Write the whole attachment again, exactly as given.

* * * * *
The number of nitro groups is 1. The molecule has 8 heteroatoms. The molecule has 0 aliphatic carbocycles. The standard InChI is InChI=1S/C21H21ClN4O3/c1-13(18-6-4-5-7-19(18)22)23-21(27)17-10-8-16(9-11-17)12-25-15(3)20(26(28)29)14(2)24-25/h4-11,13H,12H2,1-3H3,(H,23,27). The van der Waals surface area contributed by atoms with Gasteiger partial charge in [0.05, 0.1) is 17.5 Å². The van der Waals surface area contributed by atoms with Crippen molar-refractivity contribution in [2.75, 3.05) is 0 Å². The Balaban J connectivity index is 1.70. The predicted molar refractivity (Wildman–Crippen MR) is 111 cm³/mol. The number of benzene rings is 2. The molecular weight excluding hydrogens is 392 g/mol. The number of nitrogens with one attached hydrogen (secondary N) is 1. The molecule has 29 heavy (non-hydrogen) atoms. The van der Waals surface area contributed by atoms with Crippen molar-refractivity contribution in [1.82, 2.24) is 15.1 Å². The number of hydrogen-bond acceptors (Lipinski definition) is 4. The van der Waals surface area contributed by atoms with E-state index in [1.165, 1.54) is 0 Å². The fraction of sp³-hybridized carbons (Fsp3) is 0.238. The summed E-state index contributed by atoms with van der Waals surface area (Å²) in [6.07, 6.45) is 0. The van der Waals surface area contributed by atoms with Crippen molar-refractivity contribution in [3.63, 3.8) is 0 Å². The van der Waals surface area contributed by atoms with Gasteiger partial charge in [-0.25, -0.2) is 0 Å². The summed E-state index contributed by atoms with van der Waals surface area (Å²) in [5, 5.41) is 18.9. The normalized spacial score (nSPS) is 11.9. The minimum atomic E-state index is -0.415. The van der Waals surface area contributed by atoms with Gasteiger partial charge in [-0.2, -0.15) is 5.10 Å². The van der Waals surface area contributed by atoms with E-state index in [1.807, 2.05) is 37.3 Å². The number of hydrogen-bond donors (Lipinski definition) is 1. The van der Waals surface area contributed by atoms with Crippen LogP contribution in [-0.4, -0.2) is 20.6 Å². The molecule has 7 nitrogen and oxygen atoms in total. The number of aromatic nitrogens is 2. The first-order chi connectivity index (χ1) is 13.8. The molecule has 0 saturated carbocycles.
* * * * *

The number of nitro groups is 1. The molecule has 8 heteroatoms. The molecule has 0 aliphatic carbocycles. The standard InChI is InChI=1S/C21H21ClN4O3/c1-13(18-6-4-5-7-19(18)22)23-21(27)17-10-8-16(9-11-17)12-25-15(3)20(26(28)29)14(2)24-25/h4-11,13H,12H2,1-3H3,(H,23,27). The van der Waals surface area contributed by atoms with Gasteiger partial charge in [0.05, 0.1) is 17.5 Å². The van der Waals surface area contributed by atoms with Crippen molar-refractivity contribution in [2.75, 3.05) is 0 Å². The Balaban J connectivity index is 1.70. The predicted molar refractivity (Wildman–Crippen MR) is 111 cm³/mol. The number of benzene rings is 2. The molecular weight excluding hydrogens is 392 g/mol. The number of nitrogens with one attached hydrogen (secondary N) is 1. The molecule has 29 heavy (non-hydrogen) atoms. The van der Waals surface area contributed by atoms with Crippen molar-refractivity contribution in [1.82, 2.24) is 15.1 Å². The number of hydrogen-bond acceptors (Lipinski definition) is 4. The van der Waals surface area contributed by atoms with E-state index in [1.165, 1.54) is 0 Å². The fraction of sp³-hybridized carbons (Fsp3) is 0.238. The summed E-state index contributed by atoms with van der Waals surface area (Å²) in [6.07, 6.45) is 0. The van der Waals surface area contributed by atoms with Crippen molar-refractivity contribution in [3.63, 3.8) is 0 Å². The van der Waals surface area contributed by atoms with Gasteiger partial charge in [-0.25, -0.2) is 0 Å². The summed E-state index contributed by atoms with van der Waals surface area (Å²) in [5, 5.41) is 18.9. The normalized spacial score (nSPS) is 11.9. The minimum atomic E-state index is -0.415. The van der Waals surface area contributed by atoms with Gasteiger partial charge in [-0.2, -0.15) is 5.10 Å². The van der Waals surface area contributed by atoms with E-state index in [1.807, 2.05) is 37.3 Å². The number of hydrogen-bond donors (Lipinski definition) is 1. The van der Waals surface area contributed by atoms with Crippen LogP contribution in [-0.4, -0.2) is 20.6 Å². The molecule has 7 nitrogen and oxygen atoms in total. The number of aromatic nitrogens is 2. The first-order chi connectivity index (χ1) is 13.8. The molecule has 0 saturated carbocycles.